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Tuesday, Aug. 30, 2016

Sikeston Rescue Squad gets grant

Tuesday, September 23, 2008

The Sikeston Rescue Squad recently received an $8,000 grant from the Monsanto Fund for grain bin rescue equipment and training. Pictured from left are Rescue Squad members Sgt. Austin Henley and PSO Jimmy Harrell of the Sikeston Department of Public Safety; Robert Cook, safety tech for Monsanto in Matthews; and Rescue Squad members Capt. Ken Dicus, Lt. Bill Mygatt and PSO James Whitley of the Sikeston DPS.
(Photo by Scott Welton, Staff)
Money will go toward purchase of rescue tubes

SIKESTON -- The Sikeston Rescue Squad has received an $8,000 grant from the Monsanto Fund for grain bin rescue equipment and training.

The grant money will go toward the purchase of two rescue tubes, according to Rescue Squad member Capt. Ken Dicus of the Sikeston Department of Public Safety.

"They're about $4,000 each with the training included," Dicus said. "I don't think there are any like them in the area. That's why the grant was pretty big for us: it's a chance to get some equipment that nobody else has."

The equipment "will greatly reduce the time needed to rescue victims trapped under grain," Dicus said, and will benefit the entire region. "If somebody else needs the equipment it's readily available."

There are three main types of situations that cause workers to get trapped in grain bins.

One situation is when grain flowing downward from an auger draws a worker down into the funnel

The second is when a "bridge" of crusted grain over an air pocket collapses under the weight a of worker.

The third is when grain that has crusted up against the side of the bin breaks loose into an avalanche.

Once a grain bin worker is in the grain past their waist they are usually trapped and not able to free themselves without help, Dicus said.

"In this region, the various departments in southeast Missouri probably respond to four or five of these a year," Dicus said. "There were two fatalities in Missouri last year because of this."

The tubes are used to "build a protective area around the victim in the grain bin," Dicus explained.

Rescue workers for area grain bin entrapments have used pieces of plywood "almost like putting a box around the guy," Dicus said. "The grain moves around so freely it keeps collapsing around the victims and that's what entraps them."

Once a barrier is in place, rescuers can remove the grain from around the trapped victim -- often just by digging. "What we prefer to use if we can get them are vacuum trucks -- it's quicker," Dicus said.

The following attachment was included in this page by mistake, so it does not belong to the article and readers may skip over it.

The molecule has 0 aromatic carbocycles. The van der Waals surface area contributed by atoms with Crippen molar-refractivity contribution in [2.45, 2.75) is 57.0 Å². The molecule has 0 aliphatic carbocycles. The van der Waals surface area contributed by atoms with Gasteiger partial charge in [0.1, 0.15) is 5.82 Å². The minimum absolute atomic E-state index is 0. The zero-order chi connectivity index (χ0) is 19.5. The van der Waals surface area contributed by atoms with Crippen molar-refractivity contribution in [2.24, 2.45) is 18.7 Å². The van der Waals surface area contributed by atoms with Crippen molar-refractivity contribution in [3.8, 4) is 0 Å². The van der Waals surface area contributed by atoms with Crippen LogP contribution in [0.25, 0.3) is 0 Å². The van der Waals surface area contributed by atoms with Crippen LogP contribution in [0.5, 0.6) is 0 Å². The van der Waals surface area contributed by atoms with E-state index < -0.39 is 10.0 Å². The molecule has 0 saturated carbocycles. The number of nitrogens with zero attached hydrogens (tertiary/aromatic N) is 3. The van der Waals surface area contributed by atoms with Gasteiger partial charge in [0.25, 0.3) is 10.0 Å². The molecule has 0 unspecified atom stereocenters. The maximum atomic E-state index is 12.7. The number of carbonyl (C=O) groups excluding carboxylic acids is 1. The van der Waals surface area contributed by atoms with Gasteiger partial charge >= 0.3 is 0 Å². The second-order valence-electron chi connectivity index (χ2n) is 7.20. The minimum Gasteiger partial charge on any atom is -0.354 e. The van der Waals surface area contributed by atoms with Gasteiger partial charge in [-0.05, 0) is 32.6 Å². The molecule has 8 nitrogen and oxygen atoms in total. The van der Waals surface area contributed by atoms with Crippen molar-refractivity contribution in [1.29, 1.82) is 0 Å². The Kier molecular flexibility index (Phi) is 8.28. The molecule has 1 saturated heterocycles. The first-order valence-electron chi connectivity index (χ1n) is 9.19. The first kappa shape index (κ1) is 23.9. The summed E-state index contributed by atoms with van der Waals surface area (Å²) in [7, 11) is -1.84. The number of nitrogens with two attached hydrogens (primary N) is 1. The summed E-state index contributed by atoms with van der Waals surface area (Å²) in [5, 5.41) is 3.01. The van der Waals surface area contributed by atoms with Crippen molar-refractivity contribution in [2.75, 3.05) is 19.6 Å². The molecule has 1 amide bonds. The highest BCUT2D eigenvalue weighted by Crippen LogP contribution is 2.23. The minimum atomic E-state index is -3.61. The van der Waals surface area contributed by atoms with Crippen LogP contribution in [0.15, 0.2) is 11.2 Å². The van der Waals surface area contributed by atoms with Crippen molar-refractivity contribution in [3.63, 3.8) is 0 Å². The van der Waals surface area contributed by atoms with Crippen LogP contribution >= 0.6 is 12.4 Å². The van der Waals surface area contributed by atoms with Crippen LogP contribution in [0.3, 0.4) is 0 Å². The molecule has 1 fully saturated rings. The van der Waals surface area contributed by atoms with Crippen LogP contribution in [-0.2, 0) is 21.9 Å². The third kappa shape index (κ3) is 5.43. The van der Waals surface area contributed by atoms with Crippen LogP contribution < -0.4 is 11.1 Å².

The most recent grain bin entrapment in this area happened in February in New Madrid.

"The big problem we had down in New Madrid is while you are trying to dig around the victim the walls of grain keep coming down," Dicus said. "In one movement of the grain you can lose an hour's work."

A grain bin rescue tube is "almost like a large, plastic culvert that is in two pieces," according to Dicus. The two pieces are fit together around the victim to prevent more grain from falling in around them.

Dicus said the Rescue Squad was contacted by Monsanto about the grant.

"It is just them being a good community partner," he said. "They've got a large amount of grain bins in the region."

"Monsanto is committed to supporting the communities where we do business," said Barry Martin, site manager of Monsanto's Matthews soybean production facility. "Over the past several years, it has been a recurring event in our area of individuals being engulfed and suffocated in flowing grain. Monsanto is making this contribution in an effort to enhance the positive outcome of these rescue efforts."

Monsanto has also offered to let the Squad train with their grain facilities, according to Dicus.

Incorporated in 1964 as the philanthropic arm of the Monsanto Company, the Monsanto Fund is a private foundation with the primary objective being to improve the lives of people by bridging the gap between their needs and their resources.

The Monsanto Fund is focused on making grants in four main areas: nutritional well-being through agriculture; science education with an emphasis on professional development for teachers; the environment, which includes conservation, protection for biodiversity, clean water and the restoration of wildlife habitat; and improving the quality of life in communities where Monsanto employees live and work.

The Sikeston Rescue Squad's equipment is housed at Sikeston DPS fire stations, according to Dicus.

While "most of the squad is made up of Sikeston DPS officers," Dicus said, fire fighters from the surrounding communities are also included among the squad's members.